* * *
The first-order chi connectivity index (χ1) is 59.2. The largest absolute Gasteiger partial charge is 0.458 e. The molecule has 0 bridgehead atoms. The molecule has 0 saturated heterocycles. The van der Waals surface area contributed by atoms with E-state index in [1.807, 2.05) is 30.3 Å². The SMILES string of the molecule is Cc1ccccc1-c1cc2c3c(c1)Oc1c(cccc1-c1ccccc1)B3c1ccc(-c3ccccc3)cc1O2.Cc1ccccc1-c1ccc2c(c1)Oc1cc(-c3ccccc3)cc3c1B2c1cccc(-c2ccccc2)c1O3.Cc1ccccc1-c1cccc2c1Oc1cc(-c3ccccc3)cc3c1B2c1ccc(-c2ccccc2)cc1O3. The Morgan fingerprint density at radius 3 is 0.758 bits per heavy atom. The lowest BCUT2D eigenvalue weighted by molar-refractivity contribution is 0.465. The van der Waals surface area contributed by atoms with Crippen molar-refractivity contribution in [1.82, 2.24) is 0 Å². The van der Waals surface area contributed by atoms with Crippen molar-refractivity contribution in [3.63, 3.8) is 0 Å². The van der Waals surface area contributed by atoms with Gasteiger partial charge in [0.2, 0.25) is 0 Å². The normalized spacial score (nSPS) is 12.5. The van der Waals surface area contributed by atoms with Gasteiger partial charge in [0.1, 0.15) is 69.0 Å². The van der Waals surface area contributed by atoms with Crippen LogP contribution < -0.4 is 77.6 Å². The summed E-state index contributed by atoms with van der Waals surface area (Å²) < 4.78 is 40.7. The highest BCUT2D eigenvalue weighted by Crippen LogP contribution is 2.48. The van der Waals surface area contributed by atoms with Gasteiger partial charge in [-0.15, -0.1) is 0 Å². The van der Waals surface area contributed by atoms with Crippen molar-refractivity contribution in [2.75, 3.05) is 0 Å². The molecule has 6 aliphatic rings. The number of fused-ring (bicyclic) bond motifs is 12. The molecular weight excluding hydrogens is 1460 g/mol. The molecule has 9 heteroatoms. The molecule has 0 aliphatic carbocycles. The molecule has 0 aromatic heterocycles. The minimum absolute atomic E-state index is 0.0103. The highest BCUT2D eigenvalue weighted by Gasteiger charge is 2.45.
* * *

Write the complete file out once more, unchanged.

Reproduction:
The first-order chi connectivity index (χ1) is 59.2. The largest absolute Gasteiger partial charge is 0.458 e. The molecule has 0 bridgehead atoms. The molecule has 0 saturated heterocycles. The van der Waals surface area contributed by atoms with E-state index in [1.807, 2.05) is 30.3 Å². The SMILES string of the molecule is Cc1ccccc1-c1cc2c3c(c1)Oc1c(cccc1-c1ccccc1)B3c1ccc(-c3ccccc3)cc1O2.Cc1ccccc1-c1ccc2c(c1)Oc1cc(-c3ccccc3)cc3c1B2c1cccc(-c2ccccc2)c1O3.Cc1ccccc1-c1cccc2c1Oc1cc(-c3ccccc3)cc3c1B2c1ccc(-c2ccccc2)cc1O3. The Morgan fingerprint density at radius 3 is 0.758 bits per heavy atom. The lowest BCUT2D eigenvalue weighted by molar-refractivity contribution is 0.465. The van der Waals surface area contributed by atoms with Crippen molar-refractivity contribution in [1.82, 2.24) is 0 Å². The van der Waals surface area contributed by atoms with Crippen molar-refractivity contribution in [3.63, 3.8) is 0 Å². The van der Waals surface area contributed by atoms with Gasteiger partial charge in [0.2, 0.25) is 0 Å². The normalized spacial score (nSPS) is 12.5. The van der Waals surface area contributed by atoms with Gasteiger partial charge in [0.1, 0.15) is 69.0 Å². The van der Waals surface area contributed by atoms with Crippen LogP contribution < -0.4 is 77.6 Å². The summed E-state index contributed by atoms with van der Waals surface area (Å²) < 4.78 is 40.7. The highest BCUT2D eigenvalue weighted by Crippen LogP contribution is 2.48. The van der Waals surface area contributed by atoms with Gasteiger partial charge in [-0.15, -0.1) is 0 Å². The van der Waals surface area contributed by atoms with Crippen molar-refractivity contribution in [2.75, 3.05) is 0 Å². The molecule has 6 aliphatic rings. The number of fused-ring (bicyclic) bond motifs is 12. The molecular weight excluding hydrogens is 1460 g/mol. The molecule has 9 heteroatoms. The molecule has 0 aliphatic carbocycles. The molecule has 0 aromatic heterocycles. The minimum absolute atomic E-state index is 0.0103. The highest BCUT2D eigenvalue weighted by Gasteiger charge is 2.45.